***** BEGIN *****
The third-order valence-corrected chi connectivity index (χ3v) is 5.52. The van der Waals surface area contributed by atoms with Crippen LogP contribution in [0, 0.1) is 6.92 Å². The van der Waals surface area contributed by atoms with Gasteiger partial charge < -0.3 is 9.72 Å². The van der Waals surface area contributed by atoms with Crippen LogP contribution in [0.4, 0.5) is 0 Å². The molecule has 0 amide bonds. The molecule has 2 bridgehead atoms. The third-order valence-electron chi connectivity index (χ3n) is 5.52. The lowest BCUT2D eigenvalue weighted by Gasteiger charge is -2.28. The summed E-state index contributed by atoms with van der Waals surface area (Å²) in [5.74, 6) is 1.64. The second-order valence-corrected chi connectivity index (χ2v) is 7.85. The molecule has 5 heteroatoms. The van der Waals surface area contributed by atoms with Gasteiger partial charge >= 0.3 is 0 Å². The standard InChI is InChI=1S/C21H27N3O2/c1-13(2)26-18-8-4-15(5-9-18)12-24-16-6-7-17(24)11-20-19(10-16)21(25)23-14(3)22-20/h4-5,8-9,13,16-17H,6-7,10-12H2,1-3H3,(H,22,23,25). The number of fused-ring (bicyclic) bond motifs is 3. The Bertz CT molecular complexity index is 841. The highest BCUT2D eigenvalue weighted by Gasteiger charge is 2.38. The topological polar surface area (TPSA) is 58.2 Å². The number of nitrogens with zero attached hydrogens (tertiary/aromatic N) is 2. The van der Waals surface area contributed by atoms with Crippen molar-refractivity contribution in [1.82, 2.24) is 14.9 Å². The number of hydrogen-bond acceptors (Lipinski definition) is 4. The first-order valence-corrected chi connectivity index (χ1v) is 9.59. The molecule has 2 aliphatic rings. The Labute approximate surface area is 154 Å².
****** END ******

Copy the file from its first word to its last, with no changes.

The third-order valence-corrected chi connectivity index (χ3v) is 5.52. The van der Waals surface area contributed by atoms with Crippen LogP contribution in [0, 0.1) is 6.92 Å². The van der Waals surface area contributed by atoms with Gasteiger partial charge < -0.3 is 9.72 Å². The van der Waals surface area contributed by atoms with Crippen LogP contribution in [0.4, 0.5) is 0 Å². The molecule has 0 amide bonds. The molecule has 2 bridgehead atoms. The third-order valence-electron chi connectivity index (χ3n) is 5.52. The lowest BCUT2D eigenvalue weighted by Gasteiger charge is -2.28. The summed E-state index contributed by atoms with van der Waals surface area (Å²) in [5.74, 6) is 1.64. The second-order valence-corrected chi connectivity index (χ2v) is 7.85. The molecule has 5 heteroatoms. The van der Waals surface area contributed by atoms with Gasteiger partial charge >= 0.3 is 0 Å². The standard InChI is InChI=1S/C21H27N3O2/c1-13(2)26-18-8-4-15(5-9-18)12-24-16-6-7-17(24)11-20-19(10-16)21(25)23-14(3)22-20/h4-5,8-9,13,16-17H,6-7,10-12H2,1-3H3,(H,22,23,25). The number of fused-ring (bicyclic) bond motifs is 3. The Bertz CT molecular complexity index is 841. The highest BCUT2D eigenvalue weighted by Gasteiger charge is 2.38. The topological polar surface area (TPSA) is 58.2 Å². The number of nitrogens with zero attached hydrogens (tertiary/aromatic N) is 2. The van der Waals surface area contributed by atoms with Crippen molar-refractivity contribution in [1.82, 2.24) is 14.9 Å². The number of hydrogen-bond acceptors (Lipinski definition) is 4. The first-order valence-corrected chi connectivity index (χ1v) is 9.59. The molecule has 2 aliphatic rings. The Labute approximate surface area is 154 Å².